Sunday, 19 October 2014

Film Review - 2001: A Space Odyssey (1968)

Fig.1 2001: A Space Odyssey (1968) Movie Poster

Stanley Kubrick's "2001: A Space Odyssey" (1968) is an unbelievable, mind bending experience. It will leave you with more questions than answers as it aims to leave an impact on you once the credits start rolling. It's long scenes of classical music, that we have come to hear in many films and tv shows, leave you speechless with little understanding of what is happening on screen. Kubrick wants to leave you waiting for something to happen and leave you waiting he does. This can be backed up by Roger Ebert who says in his review "He reduces each scene to its essence, and leaves it on screen long enough for us to contemplate it, to inhabit it in our imaginations" (Ebert,1997)

Fig. 2 Monkey and bones

The film confuses you from it's very opening scene - "The Dawn of Man". It is a long scene showing a group of Monkeys in an empty desert. A black rectangle, that is later known as "The Monolith" appears amongst them when they awake, and as the music gets louder and louder, the monkeys continue to approach it. It then goes onto show you a monkey smashing some kind of animal's skeleton with a bomb. This whole introduction is very strange and you sit there asking "Why is this being shown?" A question you may still be asking at the end. It is therefore an incredible way to get you into the film as you're already wondering what's going on and you continue watching hoping to find out.

Fig.3 Monolith on the Moon

As the film progresses, so does it's special effects. The audience is left in pure amazement as they watch the breathtaking trips through space or the brilliant camera work that Kubrick uses. Kubrick uses perspective a lot in the film, especially one point perspective. We see a series of corridors all use one point perspective shots and it makes the film feel very consistent. There is no stopping with the craziness of the film as we suddenly lose one of the main characters, Dr. Heywood R. Floyd. Our last glimpse of him was of him holding his ears after going to Monolith on the Moon that seemed to give off an incredibly high pitched tone. We are then introduced to a whole new story, basically. We are taken into some weird spaceship, where two astronauts, David (Dave) Bowman and Frank Poole, are left to run it while the rest of the crew hypersleep, however they are also accompanied by super computer "HAL - 9000", but all isn't as it seems. Almar Haflidason, when talking about this scene said "The introduction of Keir Dullea and Gary Lockwood as astronauts on a mission to Jupiter finally gives some narrative to the film." (Haflidason, 2001) The interior of the spaceship reflect what people believed the future to look like and it's wonderful being able to see the things that they got right and the things they got wrong.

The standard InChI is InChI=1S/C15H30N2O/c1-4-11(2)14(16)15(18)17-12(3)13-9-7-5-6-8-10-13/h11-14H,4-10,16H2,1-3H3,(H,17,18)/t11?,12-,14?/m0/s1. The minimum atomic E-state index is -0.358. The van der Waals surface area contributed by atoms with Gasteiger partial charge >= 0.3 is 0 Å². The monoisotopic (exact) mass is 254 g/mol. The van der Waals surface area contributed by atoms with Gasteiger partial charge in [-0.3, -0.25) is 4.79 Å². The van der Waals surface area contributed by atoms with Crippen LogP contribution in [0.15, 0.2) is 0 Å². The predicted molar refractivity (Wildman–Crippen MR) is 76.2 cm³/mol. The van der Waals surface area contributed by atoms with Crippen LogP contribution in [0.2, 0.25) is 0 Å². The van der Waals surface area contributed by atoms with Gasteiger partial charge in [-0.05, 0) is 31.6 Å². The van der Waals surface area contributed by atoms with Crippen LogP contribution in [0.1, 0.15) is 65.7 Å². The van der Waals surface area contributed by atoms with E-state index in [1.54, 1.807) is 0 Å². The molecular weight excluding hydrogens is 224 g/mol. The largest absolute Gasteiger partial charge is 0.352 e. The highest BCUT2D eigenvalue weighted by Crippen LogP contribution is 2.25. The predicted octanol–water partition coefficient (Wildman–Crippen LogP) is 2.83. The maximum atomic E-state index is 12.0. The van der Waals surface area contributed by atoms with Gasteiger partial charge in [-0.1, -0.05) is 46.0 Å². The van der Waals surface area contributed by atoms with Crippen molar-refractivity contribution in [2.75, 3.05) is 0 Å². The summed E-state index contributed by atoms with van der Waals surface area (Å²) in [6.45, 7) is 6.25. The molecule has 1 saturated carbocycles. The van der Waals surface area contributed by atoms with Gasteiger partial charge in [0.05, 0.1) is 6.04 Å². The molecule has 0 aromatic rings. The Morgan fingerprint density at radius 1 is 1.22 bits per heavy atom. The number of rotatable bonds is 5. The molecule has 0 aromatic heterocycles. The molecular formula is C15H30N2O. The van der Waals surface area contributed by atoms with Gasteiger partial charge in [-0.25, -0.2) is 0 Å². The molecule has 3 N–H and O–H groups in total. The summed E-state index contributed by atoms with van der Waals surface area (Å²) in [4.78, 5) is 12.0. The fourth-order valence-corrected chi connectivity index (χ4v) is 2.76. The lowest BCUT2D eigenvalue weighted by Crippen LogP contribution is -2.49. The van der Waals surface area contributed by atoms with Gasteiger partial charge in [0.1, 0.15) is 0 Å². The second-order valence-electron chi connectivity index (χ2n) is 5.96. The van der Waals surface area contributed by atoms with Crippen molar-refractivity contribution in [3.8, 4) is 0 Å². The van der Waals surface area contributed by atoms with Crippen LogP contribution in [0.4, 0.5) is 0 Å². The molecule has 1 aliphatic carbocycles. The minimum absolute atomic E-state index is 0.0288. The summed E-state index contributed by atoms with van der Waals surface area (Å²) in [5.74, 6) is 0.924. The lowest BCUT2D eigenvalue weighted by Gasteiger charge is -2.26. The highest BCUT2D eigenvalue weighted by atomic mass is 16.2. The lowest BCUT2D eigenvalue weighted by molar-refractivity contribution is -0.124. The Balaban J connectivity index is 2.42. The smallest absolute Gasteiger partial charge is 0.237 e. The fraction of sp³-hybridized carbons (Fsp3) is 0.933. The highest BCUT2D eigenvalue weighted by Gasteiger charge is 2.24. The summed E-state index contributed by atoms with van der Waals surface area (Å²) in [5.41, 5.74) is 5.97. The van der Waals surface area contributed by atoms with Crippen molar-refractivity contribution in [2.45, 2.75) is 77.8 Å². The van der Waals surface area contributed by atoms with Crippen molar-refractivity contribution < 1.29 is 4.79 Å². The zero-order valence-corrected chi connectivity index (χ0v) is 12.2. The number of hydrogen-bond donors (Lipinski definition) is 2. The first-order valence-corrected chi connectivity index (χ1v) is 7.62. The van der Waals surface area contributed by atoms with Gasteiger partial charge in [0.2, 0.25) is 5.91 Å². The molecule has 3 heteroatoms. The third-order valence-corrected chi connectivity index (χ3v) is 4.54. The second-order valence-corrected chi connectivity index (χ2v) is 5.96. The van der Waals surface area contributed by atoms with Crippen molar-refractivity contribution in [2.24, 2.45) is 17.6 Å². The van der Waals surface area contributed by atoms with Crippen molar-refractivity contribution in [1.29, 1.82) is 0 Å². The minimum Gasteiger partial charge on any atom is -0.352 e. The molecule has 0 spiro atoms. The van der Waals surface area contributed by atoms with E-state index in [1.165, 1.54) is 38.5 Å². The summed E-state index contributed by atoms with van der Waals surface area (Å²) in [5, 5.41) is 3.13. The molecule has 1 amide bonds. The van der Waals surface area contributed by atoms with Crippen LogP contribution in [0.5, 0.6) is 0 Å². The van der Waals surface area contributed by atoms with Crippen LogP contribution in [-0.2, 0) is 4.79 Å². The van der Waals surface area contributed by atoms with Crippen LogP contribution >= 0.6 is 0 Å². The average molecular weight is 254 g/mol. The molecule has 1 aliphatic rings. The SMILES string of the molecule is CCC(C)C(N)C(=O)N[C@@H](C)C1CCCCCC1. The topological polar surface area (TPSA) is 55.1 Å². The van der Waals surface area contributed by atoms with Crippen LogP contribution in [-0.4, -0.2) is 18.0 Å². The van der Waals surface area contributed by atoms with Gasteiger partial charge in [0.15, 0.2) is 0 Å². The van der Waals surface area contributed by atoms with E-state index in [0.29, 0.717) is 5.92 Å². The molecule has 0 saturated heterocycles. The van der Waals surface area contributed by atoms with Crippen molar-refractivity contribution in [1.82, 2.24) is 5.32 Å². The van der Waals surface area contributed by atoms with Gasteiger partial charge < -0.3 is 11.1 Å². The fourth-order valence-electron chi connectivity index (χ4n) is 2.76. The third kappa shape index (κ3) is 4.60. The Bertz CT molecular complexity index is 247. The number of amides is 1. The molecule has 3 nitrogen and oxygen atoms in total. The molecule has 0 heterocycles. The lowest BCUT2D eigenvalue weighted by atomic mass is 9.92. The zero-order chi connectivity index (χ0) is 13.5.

Fig.4 End Scene

The final scenes of the film are still unsolved today, as no one quite knows what is going on. We are left to consume a host of amazing colours and patterns, as the shot occassionally goes back to Dave, but just for a short moment. This scene goes on for some time and makes you feel "tripped out". It is argued that the scene represents the use of LSD in the 1960s and Kubrick wanted to highlight that in the film. The scene concludes, but we become even more confused when we end up in some kind of house that has the furniture of a higher class family, but the walls of a space station. The Monolith stands in the middle of the room as it watches over the elderly Dave in his bed and then the film comes to a conclusion. The questions then begin to be asked. Although, some may feel that the scenes of colour or music are dragged out, they do create a slight feeling of tension as they make you aware that something is about to happen. Renata Adler said in their review that " its use of color and space, its fanatical devotion to science-fiction detail, that it is somewhere between hypnotic and immensely boring. "(Adler, 1968) This therefore means that you'll either love or hate the scenes of tension.

Ebert, Roger (1997) 2001: A Space Odyssey (1968) Revew- (Accessed 19/10/2014)

Adler, Renata (1968) 2001: A Space Odyssey (1968) Review- (Accessed 19/10/2014)

Haflidason, Almar (2001) 2001: A Space Odyssey (1968) Review- (Accessed 19/10/2014)

Illustration List:
Fig.1 2001: A Space Odyssey (1968) Movie Poster - (Accessed 19/10/2014)

Fig. 2 Monkey and bones - (Accessed 19/10/2014)

Fig. 3 Monolith on the Moon - (Accessed 19/10/2014)

Fig. 4 End Scene - (Accessed 19/10/2014)

1 comment:

  1. Hi Dan,

    Great! A well thought through review - and you have remembered to italicise the quotes, so that's good! Just check now which bits of your bibliography need to be italicised...